17. Coexistent vitiligo and actinic lichen planus

    Directory of Open Access Journals (Sweden)

    Ahmad Khalil

    1992-01-01

    Full Text Available A case of vitiligo who subsequently developed the lesions of lichen planus is described. Both types of lesions occurred on sun exposed areas, aggravated on photochemotherapy and showed improvement on para aminobenzoic acid cream application with avoidance of sun exposure. The possibility of common aetiological background is discussed.

  18. A case with Lichen planus in the lines of Blaschko

    Directory of Open Access Journals (Sweden)

    Metehan Gençoğlu

    2011-12-01

    Full Text Available Lichen planus is an inflammatory disorder that may involveskin and mucous membranes. Linear lichen planusis a rare disorder occurring in approximately 0.2% of patientswith lichen planus. We report a case of linear lichenplanus on the upper extremity which lesions followed thelines of Blaschko. J Clin Exp Invest 2011; 2 (4: 430-432

  19. Palmoplantar Lichen Planus: Dört olgu sunumu

    OpenAIRE

    Uçmak, Derya; Azizoğlu, Ruken; Harman, Mehmet

    2011-01-01

    Lichen planus is a benign, inflammatory and itchy dermatosis that is incurred by skin, skin extensions and mucosa. Lichen planus rarely show palmoplantar involvement. Since stratum corneum in palmoplantar lichen planus is extremely thick, lesions can be yellow colored instead of the purple colored papules that are classic lesions. Clinically, it might be confused with psoriasis, secondary syphilis, verruca vulgaris, hyperkeratotic eczema, palmoplantar keratodermas, hyperkeratotic type tinea p...

  20. Interleukin-6 and neopterin levels in the serum and saliva of patients with Lichen planus and oral Lichen planus.

    Science.gov (United States)

    Abdel-Haq, Ayman; Kusnierz-Cabala, Beata; Darczuk, Dagmara; Sobuta, Eliza; Dumnicka, Paulina; Wojas-Pelc, Anna; Chomyszyn-Gajewska, Maria

    2014-11-01

    Lichen planus together with its oral variant is a chronic, inflammatory disease of the skin and the mucosa of unclear aetiology and with an unpredictable course that still poses a major problem in terms of diagnosis and treatment. The objective of this study was to assess the concentrations of interleukin-6 (IL-6) and neopterin in saliva and serum of patients with lichen planus (including reticular and erosive form of oral lichen planus) and to compare them with the concentrations observed in healthy controls. The study material comprised serum and saliva samples from 56 patients diagnosed with lichen planus and 56 healthy volunteers. The ELISA test was used to measure concentrations of IL-6 and neopterin in the serum and saliva of the study participants. The concentrations of IL-6 in saliva and serum of patients with lichen planus were significantly higher than in controls (P = 0.0002; P oral lichen planus had significantly higher IL-6 concentrations in their saliva compared to patients with reticular form of disease (P = 0.01). The concentrations of neopterin were significantly higher in the serum but not in saliva of lichen planus patients vs. controls (P lichen planus as well as the salivary concentrations of IL-6. The differences observed in IL-6 levels in patients with erosive-atrophic forms of oral lichen planus may indicate a substantial role played by the cytokine in the disease. © 2014 John Wiley & Sons A/S. Published by John Wiley & Sons Ltd.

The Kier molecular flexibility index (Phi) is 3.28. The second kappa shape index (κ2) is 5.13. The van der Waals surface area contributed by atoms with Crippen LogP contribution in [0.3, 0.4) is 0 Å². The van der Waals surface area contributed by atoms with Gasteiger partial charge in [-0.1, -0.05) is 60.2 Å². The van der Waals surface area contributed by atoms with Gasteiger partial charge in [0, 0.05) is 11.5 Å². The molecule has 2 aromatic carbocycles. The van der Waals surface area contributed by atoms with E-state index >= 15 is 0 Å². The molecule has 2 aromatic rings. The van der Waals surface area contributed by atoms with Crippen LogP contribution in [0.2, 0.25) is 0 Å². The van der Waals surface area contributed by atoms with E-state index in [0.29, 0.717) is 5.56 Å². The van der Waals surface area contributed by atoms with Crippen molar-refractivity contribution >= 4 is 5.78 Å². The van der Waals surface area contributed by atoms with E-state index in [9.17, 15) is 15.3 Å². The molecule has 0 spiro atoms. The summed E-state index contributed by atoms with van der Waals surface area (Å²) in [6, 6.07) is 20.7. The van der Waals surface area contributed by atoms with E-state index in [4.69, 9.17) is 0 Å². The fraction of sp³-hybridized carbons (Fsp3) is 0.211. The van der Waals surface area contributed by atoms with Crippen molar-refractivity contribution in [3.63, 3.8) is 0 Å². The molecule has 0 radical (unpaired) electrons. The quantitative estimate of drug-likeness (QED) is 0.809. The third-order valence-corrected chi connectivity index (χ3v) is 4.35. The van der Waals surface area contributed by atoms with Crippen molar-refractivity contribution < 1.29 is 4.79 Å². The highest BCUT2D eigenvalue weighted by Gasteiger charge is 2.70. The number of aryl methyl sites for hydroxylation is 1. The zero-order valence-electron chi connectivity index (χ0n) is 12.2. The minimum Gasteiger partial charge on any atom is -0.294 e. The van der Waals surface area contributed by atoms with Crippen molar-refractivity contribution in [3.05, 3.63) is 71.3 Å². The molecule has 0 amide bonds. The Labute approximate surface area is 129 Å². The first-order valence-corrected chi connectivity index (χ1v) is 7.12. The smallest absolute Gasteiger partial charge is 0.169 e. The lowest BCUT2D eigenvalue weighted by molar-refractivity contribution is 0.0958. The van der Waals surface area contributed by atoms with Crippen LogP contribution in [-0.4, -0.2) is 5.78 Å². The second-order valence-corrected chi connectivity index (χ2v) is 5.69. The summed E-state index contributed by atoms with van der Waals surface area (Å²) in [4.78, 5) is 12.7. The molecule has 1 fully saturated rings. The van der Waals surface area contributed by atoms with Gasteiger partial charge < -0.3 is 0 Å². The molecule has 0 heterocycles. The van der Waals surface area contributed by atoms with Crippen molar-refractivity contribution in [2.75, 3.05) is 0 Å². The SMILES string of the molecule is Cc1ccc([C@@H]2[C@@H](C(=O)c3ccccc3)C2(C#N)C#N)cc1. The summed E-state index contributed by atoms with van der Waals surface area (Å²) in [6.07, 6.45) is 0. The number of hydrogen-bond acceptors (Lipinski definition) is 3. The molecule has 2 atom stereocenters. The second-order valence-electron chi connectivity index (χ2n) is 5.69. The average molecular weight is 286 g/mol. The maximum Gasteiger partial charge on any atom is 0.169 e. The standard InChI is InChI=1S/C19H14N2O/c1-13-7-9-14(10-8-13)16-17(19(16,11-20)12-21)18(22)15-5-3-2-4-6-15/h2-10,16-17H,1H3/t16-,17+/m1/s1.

1. Malignant Transformation of Oral Lichen Planus

    Directory of Open Access Journals (Sweden)

    Sangeeta Wanjari

    2010-01-01

    Full Text Available Oral lichen planus (OLP is a chronic inflammatory mucocutaneous disease that frequently involves the oral mucosa. It has been regarded by many authors as a premalignant condition. There has been a continuous debate regarding the possible malignant potential of OLP, and these patients have been recommended to have their lesions monitored two to four times annually. A case of a lichen planus transformed into malignancy is reported here. This case does not provide answers to the ongoing controversy about the innate propensity of OLP to become malignant. However, in view of common occurrence of OLP and unresolved issue regarding its malignant potential (MP, thus case report illustrates the need for histologic confirmation and close follow-up of patients with clinical lesions that have lichenoid features.

  2. Dapsone versus corticosteroids in lichen planus

    Directory of Open Access Journals (Sweden)

    Chopra Adarsh

    1999-01-01

    Full Text Available Seventy five patients with Lichen Planus (LP were enrolled from out-patient department for screening the therapeutic effect of dapsone. Patients were divided into two groups of 50 and 25. In regimen - 1 (RI 25 patients were given local corticosteroids and oral chlorpheniramine maleate. In regimen - 2 (R2 50 patients were given oral dapsone and chlorpheniramine maleate and topical coconut oil. It was found that total efficacy of R2 was 18% higher than R1.

  3. Bullous Lichen Planus in an Indian female | Puri | Sudanese Journal ...

    African Journals Online (AJOL)

    Bullous lichen planus is a rare entity. We describe bullous lichen planus in an. Indian female who had itchy erythematous papular lesions with vesicles and bullae predominantly over the dorsa of both legs. The patient was subjected to histopathological examination after which the diagnosis was confirmed. The patient was ...

  4. Mycophenolate mofetil in erosive genital lichen planus: a case and review of the literature.

    Science.gov (United States)

    Deen, Kristyn; McMeniman, Erin

    2015-03-01